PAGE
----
Loquat & Strawberry Yogurt Popsicles

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In spring, other place have ramps. Austin has loquats.

Personally, I’d rather have the loquats, as I’m perfectly fine with spring onions or young garlic subbing in for ramps. Loquats are not like another fruit, although I’ve often seen them compared to apricots.

Loquat and Strawberry Yogurt Popsicles - Simple yogurt popsicles using loquats.

My friend Nelly gifted me with a giant bag of loquats this week, and I am scurrying to find uses for them before they go bad. With temperatures in Austin already hitting 85+ (alternated with days that feature lows in the 40s, just for funsies) and my pregnancy-induced increased body temperature, I’ve been hitting the warm-weather treats.

A few weeks ago the people at Chobani sent me a giant box of yogurt – hello, protein! – and I thought making Loquat and Strawberry Yogurt Popsicles would be a great way to use some of that stash.

If you don’t have popsicle molds, you can use paper cups, but I really like our molds – they’re BPA free and make that classic popsicle shape. I got ours at Home Goods, but they are available practically everywhere. I recommend using wooden popsicle sticks instead of the provided ones if you want to make a lot of popsicles in a short time. Frozen popsicles can be released from their molds and wrapped in waxed paper for freezer storage.

Loquat and Strawberry Yogurt Popsicles - Simple yogurt popsicles using seasonal fruit.

If you don’t have loquats in your area, just swap in your favorite fruit in equal quantity. Almost everything goes with strawberry!

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Loquat and Strawberry Popsicles

Loquat & Strawberry Yogurt Popsicles

Not sure what to do with loquats? Pair them with strawberries for these yogurt popsicles.
Author : Megan Myers
5 from 2 votes
Print Pin Recipe Review
Prep Time 10 minutes
Freeze Time 4 hours
Total Time 4 hours 10 minutes
Servings 6 popsicles
Calories 66 kcal


  • 6 ounces hulled strawberries
  • 6 ounces halved and pitted loquats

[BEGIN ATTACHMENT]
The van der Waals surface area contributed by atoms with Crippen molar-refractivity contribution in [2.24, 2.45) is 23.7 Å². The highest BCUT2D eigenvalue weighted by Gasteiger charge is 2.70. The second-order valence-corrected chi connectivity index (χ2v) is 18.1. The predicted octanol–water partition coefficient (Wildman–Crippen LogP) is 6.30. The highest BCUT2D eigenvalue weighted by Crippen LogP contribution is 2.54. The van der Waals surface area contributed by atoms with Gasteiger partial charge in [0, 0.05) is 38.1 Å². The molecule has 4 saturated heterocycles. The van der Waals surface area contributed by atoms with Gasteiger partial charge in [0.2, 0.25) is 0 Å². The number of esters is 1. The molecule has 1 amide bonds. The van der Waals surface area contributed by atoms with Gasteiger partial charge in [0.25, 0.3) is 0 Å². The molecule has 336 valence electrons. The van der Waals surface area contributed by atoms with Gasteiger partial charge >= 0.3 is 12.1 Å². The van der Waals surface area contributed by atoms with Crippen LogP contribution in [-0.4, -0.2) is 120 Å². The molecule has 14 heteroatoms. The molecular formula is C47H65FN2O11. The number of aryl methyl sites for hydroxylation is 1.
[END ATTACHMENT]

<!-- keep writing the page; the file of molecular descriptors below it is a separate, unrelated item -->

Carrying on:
• 1 1/2 cups Greek yogurt, divided
  • Honey, to taste (optional)


  • Puree strawberries and half the yogurt, then repeat with loquats and remaining yogurt in a separate container. (This works best if you have an immersion blender.)
  • Add honey to taste, then pour purees into popsicle molds in alternating layers. Run a chopstick or skewer through the molds to create a somewhat marbled effect, if you like.
  • Freeze at least four hours. Hold molds under running water to help loosen the popsicle, if you have trouble removing it.


Calories: 66 kcalCarbohydrates: 11 gProtein: 6 gCholesterol: 3 mgSodium: 21 mgFiber: 1 gSugar: 6 g

Nutrition information is provided as a courtesy and is an estimate based on online calculators. Any nutritional information found on Stetted should be used as a general guideline only.

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Disclaimer: Chobani sent me yogurt after I attended a yogurt-themed dinner during SXSW. I was not monetarily compensated for this post, and as always my opinions are my own.


About Megan

I focus on fresh ingredients and easy methods, with spins that keep meals interesting. Dinnertime shouldn’t be stressful or complicated, and I’m here to help you enjoy the time spent in the kitchen. Read more…

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  1. These look divine! I have more loquats to work with and was trying to figure out what to do (besides make more chutney). Hmm… You didn’t cook the loquats at all for this?

    1. @Heather Nope, they’re just raw puree. I didn’t peel them either. I bet roasting them would make it extra yummy, though!

  2. I’m pretty happy to be away from the 85 degree heat in Texas right now. I always feel like Texas steals spring from me. Every year, we hope for it. And then before we know it, it’s humid and hot.
    Anyway, these Popsicles look fabulous!